Boston-IA members experienced a rare look into the eyes of a blind computer user on April 12, at Bentley University, when Valerie Clare Haven demonstrated the JAWS screen reader and the frustrations that blind people experience when they surf the Internet.
Over the last several years, Web accessibility has become an important issue, thanks to the efforts of advocacy groups such as the World Wide Web Consortium's Web Accessibility Initiative (W3C WAI), and laws such as Section 508. While the guidelines for accessible Web design are a good starting point for ensuring a positive user experience for all, many sighted Internet professionals have limited or no first-hand knowledge about how blind users really experience the Web.
On Monday, April 12, 2004, Valerie Clare Haven tried to narrow this gap by giving a demonstration using the JAWS screen reader. Valerie is a Program Development Specialist at the Institute for Community Inclusion at the University of Massachusetts at Boston, and she uses the JAWS screen reader every day. During the presentation, Valerie browsed the Internet while pointing out the qualities of accessible sites and the shortcomings of inaccessible ones. She also gave advice to the Web designers and developers in attendence about how they can help make accessibility a widespread reality for users like herself.
Valerie began her presentation with a short overview of screen readers, and the technology that blind and low vision people use to surf the Internet. Screen readers are software programs that read the contents of a Web site and other software using synthetic speech.
Valerie shared some important facts about JAWS from her point of view:
Several popular screen readers include:
Valerie used JAWS to visit various Web sites and show examples of both inaccessible and accessible sites. She also mentioned tips and tricks that developers can use to improve the accessibility of their Web designs.
Valerie demonstrated a few sites that she finds accessible or that meet her needs one way or another:
American Foundation for the Blind (www.afb.org):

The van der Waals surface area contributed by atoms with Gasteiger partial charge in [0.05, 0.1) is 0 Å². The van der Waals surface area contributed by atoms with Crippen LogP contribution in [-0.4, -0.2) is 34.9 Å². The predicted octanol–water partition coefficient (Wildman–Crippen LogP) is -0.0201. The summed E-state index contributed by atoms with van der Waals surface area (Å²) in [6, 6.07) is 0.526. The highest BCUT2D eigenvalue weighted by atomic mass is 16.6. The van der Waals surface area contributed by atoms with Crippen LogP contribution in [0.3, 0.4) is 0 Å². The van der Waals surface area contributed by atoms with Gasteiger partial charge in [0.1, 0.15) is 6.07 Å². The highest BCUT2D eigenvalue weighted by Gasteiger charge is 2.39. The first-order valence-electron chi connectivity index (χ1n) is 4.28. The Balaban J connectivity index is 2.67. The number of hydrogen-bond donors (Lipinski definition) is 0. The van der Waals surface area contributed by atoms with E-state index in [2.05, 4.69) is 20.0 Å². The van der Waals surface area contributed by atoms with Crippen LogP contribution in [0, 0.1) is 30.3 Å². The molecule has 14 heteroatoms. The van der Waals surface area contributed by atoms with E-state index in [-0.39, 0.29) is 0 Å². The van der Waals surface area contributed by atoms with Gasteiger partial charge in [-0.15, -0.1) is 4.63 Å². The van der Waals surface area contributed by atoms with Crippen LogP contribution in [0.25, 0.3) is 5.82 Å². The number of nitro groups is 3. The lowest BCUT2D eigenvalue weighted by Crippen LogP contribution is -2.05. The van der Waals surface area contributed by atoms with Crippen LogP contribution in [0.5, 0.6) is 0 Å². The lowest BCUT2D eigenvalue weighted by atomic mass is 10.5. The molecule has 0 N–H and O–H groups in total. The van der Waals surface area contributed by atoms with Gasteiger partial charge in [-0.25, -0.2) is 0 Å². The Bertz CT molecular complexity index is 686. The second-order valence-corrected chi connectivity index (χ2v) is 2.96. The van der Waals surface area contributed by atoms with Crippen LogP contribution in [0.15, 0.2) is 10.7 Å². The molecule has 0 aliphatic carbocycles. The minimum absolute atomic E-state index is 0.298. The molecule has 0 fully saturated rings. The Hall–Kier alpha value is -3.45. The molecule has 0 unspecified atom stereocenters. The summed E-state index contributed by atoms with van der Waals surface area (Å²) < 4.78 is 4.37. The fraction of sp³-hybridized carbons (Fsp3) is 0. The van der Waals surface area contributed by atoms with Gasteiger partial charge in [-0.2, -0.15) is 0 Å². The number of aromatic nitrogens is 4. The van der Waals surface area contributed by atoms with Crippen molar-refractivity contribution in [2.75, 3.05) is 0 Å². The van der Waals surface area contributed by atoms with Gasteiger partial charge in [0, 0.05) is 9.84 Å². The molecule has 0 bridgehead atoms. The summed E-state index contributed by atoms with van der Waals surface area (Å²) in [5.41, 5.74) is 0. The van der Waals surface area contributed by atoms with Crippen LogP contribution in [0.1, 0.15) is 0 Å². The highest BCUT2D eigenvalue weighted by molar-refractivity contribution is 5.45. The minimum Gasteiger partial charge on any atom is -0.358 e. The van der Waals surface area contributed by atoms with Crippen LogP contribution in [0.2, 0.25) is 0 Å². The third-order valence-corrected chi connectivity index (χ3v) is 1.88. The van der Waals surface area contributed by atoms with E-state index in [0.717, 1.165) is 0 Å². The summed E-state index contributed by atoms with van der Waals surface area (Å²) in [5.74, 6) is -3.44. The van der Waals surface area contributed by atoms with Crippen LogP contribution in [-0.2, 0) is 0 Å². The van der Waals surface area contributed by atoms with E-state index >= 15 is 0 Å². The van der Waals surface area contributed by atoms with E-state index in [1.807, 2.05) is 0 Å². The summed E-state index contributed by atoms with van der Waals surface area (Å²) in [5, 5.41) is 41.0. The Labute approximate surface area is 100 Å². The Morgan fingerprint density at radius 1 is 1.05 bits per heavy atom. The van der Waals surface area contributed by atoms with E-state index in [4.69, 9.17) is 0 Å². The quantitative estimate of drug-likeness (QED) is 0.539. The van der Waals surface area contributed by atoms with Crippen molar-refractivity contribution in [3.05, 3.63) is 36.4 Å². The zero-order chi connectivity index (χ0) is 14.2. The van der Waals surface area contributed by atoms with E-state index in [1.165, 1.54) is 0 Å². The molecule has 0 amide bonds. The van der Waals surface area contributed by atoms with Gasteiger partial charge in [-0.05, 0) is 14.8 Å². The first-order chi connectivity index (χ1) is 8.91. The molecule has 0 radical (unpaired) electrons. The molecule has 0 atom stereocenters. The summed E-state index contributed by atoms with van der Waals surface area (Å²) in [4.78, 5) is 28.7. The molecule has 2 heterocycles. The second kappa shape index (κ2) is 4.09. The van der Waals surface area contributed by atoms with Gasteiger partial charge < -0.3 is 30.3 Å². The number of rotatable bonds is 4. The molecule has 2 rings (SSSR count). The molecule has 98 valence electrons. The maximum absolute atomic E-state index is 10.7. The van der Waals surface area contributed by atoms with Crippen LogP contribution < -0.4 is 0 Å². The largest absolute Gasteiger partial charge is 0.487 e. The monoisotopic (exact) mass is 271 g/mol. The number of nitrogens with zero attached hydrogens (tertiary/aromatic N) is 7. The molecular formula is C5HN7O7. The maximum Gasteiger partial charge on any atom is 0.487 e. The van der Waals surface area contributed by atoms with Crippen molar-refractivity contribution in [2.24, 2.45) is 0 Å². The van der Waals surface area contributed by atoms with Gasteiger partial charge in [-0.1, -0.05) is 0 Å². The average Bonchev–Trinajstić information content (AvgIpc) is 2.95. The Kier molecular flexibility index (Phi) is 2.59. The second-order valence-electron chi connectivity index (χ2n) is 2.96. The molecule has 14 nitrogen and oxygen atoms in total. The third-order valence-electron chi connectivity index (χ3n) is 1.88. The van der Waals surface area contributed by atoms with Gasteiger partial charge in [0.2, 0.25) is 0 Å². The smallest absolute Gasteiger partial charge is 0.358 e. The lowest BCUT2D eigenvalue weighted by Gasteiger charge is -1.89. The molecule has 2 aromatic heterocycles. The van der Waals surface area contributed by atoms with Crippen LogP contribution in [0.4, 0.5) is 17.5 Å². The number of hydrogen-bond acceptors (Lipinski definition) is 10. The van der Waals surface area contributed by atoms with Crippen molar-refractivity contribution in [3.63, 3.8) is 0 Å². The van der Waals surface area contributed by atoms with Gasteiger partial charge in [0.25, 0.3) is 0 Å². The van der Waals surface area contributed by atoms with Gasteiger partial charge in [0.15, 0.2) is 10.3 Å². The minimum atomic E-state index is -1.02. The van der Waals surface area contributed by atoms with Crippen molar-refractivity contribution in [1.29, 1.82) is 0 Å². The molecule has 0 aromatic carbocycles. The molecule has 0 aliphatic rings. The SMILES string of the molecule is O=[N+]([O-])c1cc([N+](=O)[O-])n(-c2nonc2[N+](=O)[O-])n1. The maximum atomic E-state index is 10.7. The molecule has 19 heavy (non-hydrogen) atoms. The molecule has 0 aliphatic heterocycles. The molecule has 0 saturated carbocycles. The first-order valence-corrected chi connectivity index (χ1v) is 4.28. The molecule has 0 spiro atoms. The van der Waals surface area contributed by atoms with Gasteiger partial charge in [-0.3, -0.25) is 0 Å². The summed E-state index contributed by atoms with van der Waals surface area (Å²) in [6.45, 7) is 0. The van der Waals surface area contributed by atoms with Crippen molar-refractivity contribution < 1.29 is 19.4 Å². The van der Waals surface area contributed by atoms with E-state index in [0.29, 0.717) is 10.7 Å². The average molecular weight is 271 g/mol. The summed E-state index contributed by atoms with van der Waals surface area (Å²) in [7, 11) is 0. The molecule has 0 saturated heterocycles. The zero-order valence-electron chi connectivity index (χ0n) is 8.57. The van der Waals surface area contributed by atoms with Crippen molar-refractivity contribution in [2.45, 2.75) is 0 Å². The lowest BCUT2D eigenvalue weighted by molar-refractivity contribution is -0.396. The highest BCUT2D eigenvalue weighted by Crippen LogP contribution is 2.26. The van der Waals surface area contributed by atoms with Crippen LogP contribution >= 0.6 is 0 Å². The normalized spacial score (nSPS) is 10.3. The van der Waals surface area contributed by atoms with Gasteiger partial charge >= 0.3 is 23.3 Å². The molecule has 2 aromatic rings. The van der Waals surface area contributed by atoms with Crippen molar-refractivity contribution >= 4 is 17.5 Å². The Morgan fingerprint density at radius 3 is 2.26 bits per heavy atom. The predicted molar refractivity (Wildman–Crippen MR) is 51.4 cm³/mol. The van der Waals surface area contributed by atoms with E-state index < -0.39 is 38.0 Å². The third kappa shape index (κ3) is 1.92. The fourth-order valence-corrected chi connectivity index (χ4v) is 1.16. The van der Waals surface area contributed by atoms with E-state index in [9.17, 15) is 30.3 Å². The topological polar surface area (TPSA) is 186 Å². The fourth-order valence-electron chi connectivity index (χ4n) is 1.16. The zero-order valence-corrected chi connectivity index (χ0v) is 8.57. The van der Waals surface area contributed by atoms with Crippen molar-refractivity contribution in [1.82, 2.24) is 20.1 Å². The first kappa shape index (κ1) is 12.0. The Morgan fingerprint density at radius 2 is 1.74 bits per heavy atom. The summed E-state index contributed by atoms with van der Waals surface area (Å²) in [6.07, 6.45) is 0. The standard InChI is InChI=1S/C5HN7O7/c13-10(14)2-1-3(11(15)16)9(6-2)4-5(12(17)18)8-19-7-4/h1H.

Not only is this site well designed for screen readers, it also takes into account the needs of low vision users. The user can enlarge the font size and change colors for maxmimum contrast. For people who are colorblind, the ability to control background and foreground colors is key. (Go to the Change Colors page to experience these features for yourself.)
Although eBay has been notoriously hard to use in the past, the site has been recently improved. Valerie says that the eBay designers have done a good job with "combo" boxes and drop down lists. She says that the forms are now well designed for blind users.
Although this site is not currently accessible, GoDaddy provides an invisible notice at the top of the page indicating that they are working to make their site more accessible, with a number to call for help. This is a reasonable accommodation for someone like Valerie while site improvements are under way.
By contrast, Valerie demonstrated some Web sites that are very difficult to navigate with a screen reader and need improvement before they can be considered accessible:
Mighty Leaf Tea (www.mightyleaf.com):
Valerie says there is too much information on the site and it takes about an hour to listen to the home page with a screen reader. Blind users must rely on the Search function to navigate the site. Even though she looked, Valerie could not find a phone number to call for customer support. She finally had to call directory assistance.
Cranmore Mountain Lodge (www.cranmoremountainlodge.com):
This site, for an inn Valerie recently visited with friends, relies on graphical menu buttons with no alternative (Alt) text, preventing Valerie from navigating the site.
Valerie's presentation emphasized several accessibility techniques Web developers and designers can use to make their designs more accessible:
Valerie believes that accessible Web designs make the Web better for everyone. She used the analogy of curb cuts in sidewalks to bring home her point. Curb cuts were originally designed for wheelchairs. However, a survey showed that the people interviewed thought the curb cuts were there for them— mothers with strollers, delivery people, and even skateboarders. The same analogy can be used on the Web to give more opportunities to more users.
Valerie also mentioned another example of universal design, described at Talking Rx (www.talkingrx.com). This technology allows pharmacists to record 30-second messages on prescription medicine bottles. Although originally designed for blind people, this capability has broader applications for many people, including non-English speakers and people with learning disabilities.
One of Valerie's main goals is to make people aware that accessibility and good design can go hand-in-hand. Valerie wants the Web design community to think of accessibility, not as limiting, but as a way to open more doors and broaden markets. She understands the point of view of designers who see Web design as works of art, and she wants this creativity to continue!
Valerie recommended two Web resources for help in developing accessible Web sites:
Paul Henrichsen's Home Page (www.henrichsen.org):
This site includes links to "every Web site that blind people like to play in", including links to assistive technology companies, accessibility Web sites, and other resources, such as the Adobe Access Page.
This site includes many good resources for Web designers, besides being well-designed for screen reader access. It even has an excellent accessible chat tool.
© 2004 Pete McNally. All rights reserved.
Photograph optimized by Carol Macbain.
Photograph © 2004 Carol Macbain. All rights reserved.